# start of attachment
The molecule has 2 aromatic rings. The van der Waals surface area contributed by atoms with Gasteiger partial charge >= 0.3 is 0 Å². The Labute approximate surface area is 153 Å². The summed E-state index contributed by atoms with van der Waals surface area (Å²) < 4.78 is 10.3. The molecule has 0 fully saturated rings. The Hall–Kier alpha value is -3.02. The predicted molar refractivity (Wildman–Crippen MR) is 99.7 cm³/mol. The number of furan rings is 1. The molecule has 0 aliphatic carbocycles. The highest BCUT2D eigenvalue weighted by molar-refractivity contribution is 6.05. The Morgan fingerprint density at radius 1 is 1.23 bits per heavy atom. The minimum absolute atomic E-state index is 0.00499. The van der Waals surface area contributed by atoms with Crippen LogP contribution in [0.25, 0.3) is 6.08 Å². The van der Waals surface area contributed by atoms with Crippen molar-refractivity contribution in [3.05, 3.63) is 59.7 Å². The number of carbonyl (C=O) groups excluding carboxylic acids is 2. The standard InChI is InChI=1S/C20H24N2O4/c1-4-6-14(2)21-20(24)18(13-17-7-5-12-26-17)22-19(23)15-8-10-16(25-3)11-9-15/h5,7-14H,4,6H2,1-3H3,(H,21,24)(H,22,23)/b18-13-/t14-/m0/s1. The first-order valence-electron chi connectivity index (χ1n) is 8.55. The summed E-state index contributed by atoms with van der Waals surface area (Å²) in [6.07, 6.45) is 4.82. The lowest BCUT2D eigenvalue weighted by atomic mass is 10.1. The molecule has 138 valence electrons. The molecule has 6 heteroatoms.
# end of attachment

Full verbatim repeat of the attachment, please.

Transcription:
The molecule has 2 aromatic rings. The van der Waals surface area contributed by atoms with Gasteiger partial charge >= 0.3 is 0 Å². The Labute approximate surface area is 153 Å². The summed E-state index contributed by atoms with van der Waals surface area (Å²) < 4.78 is 10.3. The molecule has 0 fully saturated rings. The Hall–Kier alpha value is -3.02. The predicted molar refractivity (Wildman–Crippen MR) is 99.7 cm³/mol. The number of furan rings is 1. The molecule has 0 aliphatic carbocycles. The highest BCUT2D eigenvalue weighted by molar-refractivity contribution is 6.05. The Morgan fingerprint density at radius 1 is 1.23 bits per heavy atom. The minimum absolute atomic E-state index is 0.00499. The van der Waals surface area contributed by atoms with Crippen LogP contribution in [0.25, 0.3) is 6.08 Å². The van der Waals surface area contributed by atoms with Crippen molar-refractivity contribution in [3.05, 3.63) is 59.7 Å². The number of carbonyl (C=O) groups excluding carboxylic acids is 2. The standard InChI is InChI=1S/C20H24N2O4/c1-4-6-14(2)21-20(24)18(13-17-7-5-12-26-17)22-19(23)15-8-10-16(25-3)11-9-15/h5,7-14H,4,6H2,1-3H3,(H,21,24)(H,22,23)/b18-13-/t14-/m0/s1. The first-order valence-electron chi connectivity index (χ1n) is 8.55. The summed E-state index contributed by atoms with van der Waals surface area (Å²) in [6.07, 6.45) is 4.82. The lowest BCUT2D eigenvalue weighted by atomic mass is 10.1. The molecule has 138 valence electrons. The molecule has 6 heteroatoms.